Wednesday, 3 June 2009

New improved design law down under

Fashionista has received word from her Antipodean friend and fellow fashionista Lisa Lennon at Gilbert & Tobin of some interesting test cases under the new Australian designs law. Under the new legislation, designers can register fashion designs that are new and distinctive. Designs are simple to register as applications are immediately registered, but must be certified (examined) before they can be used to stop others from copying the design. The new law replaces the older system, which was considered toothless when confronting actual copycats – according to Lisa, the saying went that under the old law all designs were valid but never infringed. One of the notable changes is the requirement to give more weight to similarities than to differences when comparing a copy to a registered design. Minor changes will no longer get copycats out of hot water. All of this sounds like great news for fashion brands - but does the law work in practice?

Women’s fashion chain, Review, decided to roadtest the new law and sued three companies for allegedly copying one of their dress designs. In the Review cases, the Court found that two of the defendants had infringed Review’s design of a sleeveless cross-over dress (see above image). While the Court did not award Review damages for lost sales (on the basis that that women who bought the copy dresses were unlikely to have bought the more expensive Review dresses in any case) it did award compensation for damage to its reputation for originality - us ladies hate to see a copy of their latest designer purchase for sale at less than half the price.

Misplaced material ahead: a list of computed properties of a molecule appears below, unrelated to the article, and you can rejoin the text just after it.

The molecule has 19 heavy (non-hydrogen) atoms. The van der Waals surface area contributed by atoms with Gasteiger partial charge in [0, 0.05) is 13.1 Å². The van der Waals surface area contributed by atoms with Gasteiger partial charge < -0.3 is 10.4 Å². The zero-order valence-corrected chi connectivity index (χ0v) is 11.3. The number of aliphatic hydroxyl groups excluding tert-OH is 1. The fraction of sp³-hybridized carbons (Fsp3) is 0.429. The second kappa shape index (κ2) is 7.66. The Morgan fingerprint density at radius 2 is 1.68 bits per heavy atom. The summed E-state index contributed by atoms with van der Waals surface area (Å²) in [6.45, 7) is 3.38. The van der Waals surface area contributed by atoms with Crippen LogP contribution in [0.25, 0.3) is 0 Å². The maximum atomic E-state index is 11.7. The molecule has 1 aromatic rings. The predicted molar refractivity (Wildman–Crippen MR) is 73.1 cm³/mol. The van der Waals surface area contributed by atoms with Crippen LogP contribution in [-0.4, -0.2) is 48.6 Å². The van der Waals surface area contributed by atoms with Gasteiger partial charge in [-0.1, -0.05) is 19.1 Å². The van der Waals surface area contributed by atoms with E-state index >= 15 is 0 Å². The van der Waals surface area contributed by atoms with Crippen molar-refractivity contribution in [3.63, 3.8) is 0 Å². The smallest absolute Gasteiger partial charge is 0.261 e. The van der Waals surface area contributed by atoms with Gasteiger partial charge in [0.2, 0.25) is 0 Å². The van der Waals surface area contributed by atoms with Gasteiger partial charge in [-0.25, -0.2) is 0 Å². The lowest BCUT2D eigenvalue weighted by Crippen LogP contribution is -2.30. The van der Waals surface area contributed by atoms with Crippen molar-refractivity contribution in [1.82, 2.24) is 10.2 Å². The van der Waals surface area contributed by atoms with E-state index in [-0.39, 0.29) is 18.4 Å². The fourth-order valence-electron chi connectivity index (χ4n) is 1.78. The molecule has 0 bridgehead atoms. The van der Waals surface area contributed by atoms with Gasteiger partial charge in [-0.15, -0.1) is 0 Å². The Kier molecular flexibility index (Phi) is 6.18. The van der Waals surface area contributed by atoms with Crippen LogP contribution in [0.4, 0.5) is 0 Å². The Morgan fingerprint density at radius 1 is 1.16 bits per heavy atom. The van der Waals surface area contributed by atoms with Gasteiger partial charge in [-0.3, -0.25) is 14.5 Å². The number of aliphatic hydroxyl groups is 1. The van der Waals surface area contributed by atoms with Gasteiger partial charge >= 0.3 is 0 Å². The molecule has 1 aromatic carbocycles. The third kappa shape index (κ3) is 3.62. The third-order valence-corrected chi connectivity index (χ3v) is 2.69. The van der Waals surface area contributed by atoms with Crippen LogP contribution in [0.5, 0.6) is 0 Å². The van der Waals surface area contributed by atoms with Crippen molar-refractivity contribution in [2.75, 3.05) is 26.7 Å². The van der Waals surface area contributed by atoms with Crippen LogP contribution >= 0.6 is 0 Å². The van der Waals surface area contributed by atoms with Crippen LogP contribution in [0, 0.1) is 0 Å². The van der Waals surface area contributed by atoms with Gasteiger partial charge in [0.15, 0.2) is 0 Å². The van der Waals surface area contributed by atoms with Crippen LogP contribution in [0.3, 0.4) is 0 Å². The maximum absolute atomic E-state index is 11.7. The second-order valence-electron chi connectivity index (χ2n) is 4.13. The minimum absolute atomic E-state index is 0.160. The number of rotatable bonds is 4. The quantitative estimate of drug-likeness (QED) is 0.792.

Review was awarded damages of AU$17,500 in one case and AU$85,000 in the other. However, the deterrent effect on other would-be copiers is probably worth many times these amounts to Review. Lisa has heard that other designers are starting to take notice and she is aware of another designer who is considering similar action in relation to a discount copy of her dress design.
Fashionista would be interested to hear from its readers about their experiences of enforcing their rights in Australia - are they now more likely to take Court action under the new system?